Data_Sheet_2_Diversity and Disease: The Effects of Coral Diversity on Prevalence and Impacts of Stony Coral Tissue Loss Disease in Saint Thomas, U.S. .pdf (717.87 kB)
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Data_Sheet_2_Diversity and Disease: The Effects of Coral Diversity on Prevalence and Impacts of Stony Coral Tissue Loss Disease in Saint Thomas, U.S. Virgin Islands.pdf

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posted on 28.06.2021, 16:33 by Sophia V. Costa, Stephanie J. Hibberts, Danielle A. Olive, Kayla A. Budd, Alexys E. Long, Sonora S. Meiling, Madyson B. Miller, Kelsey M. Vaughn, Claudia I. Carrión, Maksym B. Cohen, Annie E. Savage, Matthew F. Souza, Lorraine Buckley, Kristin W. Grimes, Renata Platenberg, Tyler B. Smith, Jeremiah Blondeau, Marilyn E. Brandt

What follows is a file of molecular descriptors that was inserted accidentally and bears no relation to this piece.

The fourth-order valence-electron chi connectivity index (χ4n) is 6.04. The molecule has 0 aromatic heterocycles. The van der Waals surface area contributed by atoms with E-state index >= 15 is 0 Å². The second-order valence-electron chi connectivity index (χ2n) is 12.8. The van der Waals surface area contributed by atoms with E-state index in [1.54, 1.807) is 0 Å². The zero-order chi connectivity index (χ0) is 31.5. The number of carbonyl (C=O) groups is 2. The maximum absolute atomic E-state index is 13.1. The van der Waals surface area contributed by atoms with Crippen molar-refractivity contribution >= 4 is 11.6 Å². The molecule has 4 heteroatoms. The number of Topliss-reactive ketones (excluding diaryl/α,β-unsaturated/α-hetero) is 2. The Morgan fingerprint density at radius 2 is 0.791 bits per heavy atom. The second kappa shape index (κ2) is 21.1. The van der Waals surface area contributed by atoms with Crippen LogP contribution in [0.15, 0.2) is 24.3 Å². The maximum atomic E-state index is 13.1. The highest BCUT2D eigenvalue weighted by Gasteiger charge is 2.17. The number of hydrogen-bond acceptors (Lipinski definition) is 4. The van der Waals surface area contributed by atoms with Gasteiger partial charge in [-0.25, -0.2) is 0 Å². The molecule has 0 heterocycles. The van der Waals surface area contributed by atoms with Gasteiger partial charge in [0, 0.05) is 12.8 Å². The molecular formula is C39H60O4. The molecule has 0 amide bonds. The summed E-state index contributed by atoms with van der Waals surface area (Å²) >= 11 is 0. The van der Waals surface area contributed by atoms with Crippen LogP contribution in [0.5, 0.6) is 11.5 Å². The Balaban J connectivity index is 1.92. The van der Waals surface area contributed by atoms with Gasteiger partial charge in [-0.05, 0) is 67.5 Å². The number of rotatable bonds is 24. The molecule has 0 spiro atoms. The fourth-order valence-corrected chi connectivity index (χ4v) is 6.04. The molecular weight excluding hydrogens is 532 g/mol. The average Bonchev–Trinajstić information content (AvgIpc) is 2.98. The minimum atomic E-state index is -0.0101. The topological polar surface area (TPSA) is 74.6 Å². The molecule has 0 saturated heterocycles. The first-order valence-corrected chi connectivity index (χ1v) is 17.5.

Stony coral tissue loss disease (SCTLD) was first observed in St. Thomas, U.S. Virgin Islands (USVI) in January 2019. This disease affects at least 20 scleractinian coral species; however, it is not well understood how reef diversity affects its spread or its impacts on reef ecosystems. With a large number of susceptible species, SCTLD may not follow the diversity-disease hypothesis, which proposes that high species diversity is negatively correlated with disease prevalence. Instead, SCTLD may have a higher prevalence and a greater impact on reefs with higher coral diversity. To test this, in 2020 we resampled 54 sites around St. Thomas previously surveyed in 2017 or 2019 by the National Oceanic and Atmospheric Administration National Coral Reef Monitoring Program. These sites represented a variety of species diversity values [categorized into poor (<12 spp. rich.) and rich (≥12 spp. rich.)] in multiple disease zones (Endemic: disease present ≥ 9 months; Epidemic: disease present 2–6 months; Control and Emergent: disease present no disease/<2 months). We hypothesized that, contrary to the diversity-disease hypothesis, sites with high species diversity (as measured by species richness or Simpson’s index) would have higher disease prevalence within the epidemic zone, and that high species diversity sites would have a greater impact from disease within the endemic zone. Results indicated a significant positive relationship between disease prevalence and diversity in the epidemic zone, and a similar trend in the endemic zones. Additionally, a negative relationship was seen between pre-outbreak diversity and loss of diversity and coral cover within the endemic zone. This supports the hypothesis that higher diversity predicts greater disease impact and suggests that SCTLD does not follow the diversity-disease hypothesis. Within the epidemic zone, the species with the highest SCTLD prevalence were Dendrogyra cylindrus, Colpophyllia natans, and Meandrina meandrites, while in the endemic zone, Diploria labyrinthiformis, Pseudodiploria strigosa, Montastraea cavernosa, and Siderastrea siderea had the highest SCTLD prevalence. Understanding the relationship between species diversity and SCTLD will help managers predict the most vulnerable reefs, which should be prioritized within the USVI and greater Caribbean region.